GPS devices are becoming more and more prevalent in everyday life. Appearing in everything from cars to phones, from oil rigs to fish finders, we have come to rely on them for quickly accessible, accurate, directions and location information. While many people refer to their phones and other devices as having a GPS compass GPS and compasses actually perform two distinct functions, the former providing location, and the latter indicating magnetic north.
So how are GPS devices able to get us to the store or guide a plane through the dead of night? The answer is a combination of highly accurate measurements and clever implementation of that data.
How GPS Works
The heart of any GPS device is the enclosed receiver. GPS receivers have one basic function, which is to track signals from the GPS satellite network that orbits the Earth. Each of these satellites broadcast a signal with its exact location and a precise time code. If the receiver can get good signals from three satellites, it can use these to triangulate its own position. With a fourth signal, it’s possible for a GPS receiver to also calculate its altitude, a key data point for aviation.
By itself, that’s all that GPS does: find its own location with a high level of accuracy. Depending on the device, this information may then be delivered to the user as anything from raw longitude and latitude to a more polished presentation, such as an arrow on a map.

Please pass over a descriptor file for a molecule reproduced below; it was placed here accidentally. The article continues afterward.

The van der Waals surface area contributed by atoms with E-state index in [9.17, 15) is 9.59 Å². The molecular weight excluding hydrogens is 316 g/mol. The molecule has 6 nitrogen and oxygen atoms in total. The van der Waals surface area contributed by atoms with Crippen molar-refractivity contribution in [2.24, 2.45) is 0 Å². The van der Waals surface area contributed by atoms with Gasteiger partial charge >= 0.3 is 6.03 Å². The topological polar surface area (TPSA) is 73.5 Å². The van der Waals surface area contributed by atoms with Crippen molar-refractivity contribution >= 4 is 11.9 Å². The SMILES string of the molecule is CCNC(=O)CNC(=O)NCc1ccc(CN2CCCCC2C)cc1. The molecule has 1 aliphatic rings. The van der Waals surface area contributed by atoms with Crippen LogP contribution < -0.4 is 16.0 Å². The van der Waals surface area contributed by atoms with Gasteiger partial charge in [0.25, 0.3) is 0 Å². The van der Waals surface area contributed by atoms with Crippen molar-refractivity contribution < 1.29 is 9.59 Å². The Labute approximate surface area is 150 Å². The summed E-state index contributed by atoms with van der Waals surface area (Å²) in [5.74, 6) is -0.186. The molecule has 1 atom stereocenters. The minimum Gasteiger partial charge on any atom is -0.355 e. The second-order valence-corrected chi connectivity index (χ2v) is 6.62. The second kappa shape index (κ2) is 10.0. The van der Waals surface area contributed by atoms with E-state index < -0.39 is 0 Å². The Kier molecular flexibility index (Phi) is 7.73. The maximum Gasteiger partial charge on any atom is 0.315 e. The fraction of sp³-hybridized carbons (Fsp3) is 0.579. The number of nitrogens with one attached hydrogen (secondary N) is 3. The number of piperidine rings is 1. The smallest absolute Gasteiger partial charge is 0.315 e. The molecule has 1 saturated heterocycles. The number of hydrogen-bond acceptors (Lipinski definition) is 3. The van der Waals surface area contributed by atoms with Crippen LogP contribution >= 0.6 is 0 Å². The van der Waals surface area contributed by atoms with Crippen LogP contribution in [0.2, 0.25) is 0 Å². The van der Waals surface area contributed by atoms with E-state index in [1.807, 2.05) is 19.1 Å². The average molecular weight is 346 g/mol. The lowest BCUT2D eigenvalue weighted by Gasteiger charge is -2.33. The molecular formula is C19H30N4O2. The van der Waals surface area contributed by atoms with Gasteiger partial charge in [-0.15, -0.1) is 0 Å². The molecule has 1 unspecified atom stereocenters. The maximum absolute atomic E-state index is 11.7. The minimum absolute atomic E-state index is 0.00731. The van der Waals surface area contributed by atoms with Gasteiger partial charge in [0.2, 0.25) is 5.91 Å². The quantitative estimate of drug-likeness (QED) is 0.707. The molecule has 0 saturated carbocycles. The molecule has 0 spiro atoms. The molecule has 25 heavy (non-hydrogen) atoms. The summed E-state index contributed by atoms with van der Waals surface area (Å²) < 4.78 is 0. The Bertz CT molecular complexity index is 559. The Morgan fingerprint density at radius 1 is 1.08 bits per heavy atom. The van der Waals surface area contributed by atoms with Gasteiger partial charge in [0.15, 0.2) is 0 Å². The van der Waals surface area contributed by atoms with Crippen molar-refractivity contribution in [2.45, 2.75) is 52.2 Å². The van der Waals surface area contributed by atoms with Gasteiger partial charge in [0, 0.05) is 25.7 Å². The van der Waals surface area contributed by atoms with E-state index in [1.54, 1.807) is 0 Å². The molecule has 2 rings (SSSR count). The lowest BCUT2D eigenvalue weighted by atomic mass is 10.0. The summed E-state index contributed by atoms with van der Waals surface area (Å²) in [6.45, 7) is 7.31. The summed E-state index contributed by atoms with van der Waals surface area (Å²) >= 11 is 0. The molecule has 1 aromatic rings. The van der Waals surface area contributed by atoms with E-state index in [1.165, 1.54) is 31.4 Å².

Turning Location Into Usable Information
As mentioned, GPS merely reports on current location, and not the heading or what direction the device is facing. But if two receivers that are separated by a short distance are used, the difference in the positions they report will give a direction. They need to be synchronized so they use the same satellites and read position at the same time to do this accurately. The heading of this system is naturally true north, not magnetic north and works just as well when moving, standing still or backing up.
The result is a compass that is accurate on a steel ship, in a car, on a tank or any other environment that is difficult for a magnetic compass and has GPS satellites in view.